Hakainde Hichilema: Zambian accountant who trounced President Lungu

Hakainde Hichilema

Zambia’s opposition leader and businessman Hakainde Hichilema who was early August 16, 2021 declared president-elect after beating incumbent Edgar Lungu.

Photo credit: Patrick Meinhardt | AFP

In Lusaka,

When Zambia’s new President Hakainde Hichilema joined politics in 2006, he was largely viewed as an outsider, inexperienced and elitist. It is an image he seems to have shed off over the years, appearing more ordinary in dress and language.

He was often mocked by late president Michael Sata as an “under-five” and “calculator boy”, referring to his past experience in the corporate world where he rose to become CEO of an accounting firm.

Mr Hichilema’s firm was at the centre of the privatization drive in the 1990s during economic reforms from a socialist-oriented economy under Kenneth Kaunda to a liberal one that saw the government dispose of several state assets into private hands.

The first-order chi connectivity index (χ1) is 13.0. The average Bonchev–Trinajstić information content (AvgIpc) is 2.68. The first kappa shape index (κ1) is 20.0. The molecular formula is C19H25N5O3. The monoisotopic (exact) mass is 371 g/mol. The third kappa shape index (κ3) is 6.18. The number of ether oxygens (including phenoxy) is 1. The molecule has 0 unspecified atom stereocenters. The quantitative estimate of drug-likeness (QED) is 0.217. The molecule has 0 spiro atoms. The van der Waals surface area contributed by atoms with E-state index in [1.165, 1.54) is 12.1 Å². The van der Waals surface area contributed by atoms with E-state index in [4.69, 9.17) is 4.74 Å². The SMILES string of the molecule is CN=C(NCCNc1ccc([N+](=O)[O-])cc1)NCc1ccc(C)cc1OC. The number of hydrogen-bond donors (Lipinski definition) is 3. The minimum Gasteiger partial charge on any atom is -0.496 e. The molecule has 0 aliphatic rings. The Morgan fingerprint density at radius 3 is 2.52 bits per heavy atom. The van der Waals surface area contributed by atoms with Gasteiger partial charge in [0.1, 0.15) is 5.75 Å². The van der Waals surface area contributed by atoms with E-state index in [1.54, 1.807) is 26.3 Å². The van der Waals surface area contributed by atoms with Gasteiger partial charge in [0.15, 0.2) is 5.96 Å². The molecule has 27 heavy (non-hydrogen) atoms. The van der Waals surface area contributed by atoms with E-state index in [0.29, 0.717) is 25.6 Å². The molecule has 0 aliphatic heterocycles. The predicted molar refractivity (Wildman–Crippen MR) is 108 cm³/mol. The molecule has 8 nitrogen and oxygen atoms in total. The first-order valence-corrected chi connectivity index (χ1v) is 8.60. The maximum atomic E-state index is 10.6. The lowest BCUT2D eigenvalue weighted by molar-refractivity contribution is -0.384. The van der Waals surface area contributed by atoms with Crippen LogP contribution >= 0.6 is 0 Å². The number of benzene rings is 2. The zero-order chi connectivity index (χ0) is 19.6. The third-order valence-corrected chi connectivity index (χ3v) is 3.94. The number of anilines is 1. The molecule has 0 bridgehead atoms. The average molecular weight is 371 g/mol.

President-elect Hakainde Hichilema (centre) waves at supporters after a press briefing at his residence in Lusaka, on August 16, 2021.

Photo credit: AFP

He was said to have personally benefited, accumulating massive wealth from the transactions that he has expanded into various sectors and becoming one of the country’s richest men. He has invested in finance, ranching, property, healthcare and tourism.

He denies having taken advantage of the process.

The narrative was twisted by his opponents, who used it as an albatross in political head-butting.

Born 59 years ago in Monze district Southern Province, Mr Hichilema calls himself a “cow boy’ who grew up herding cattle, a mainstay in the area where dairy agriculture was common wealth.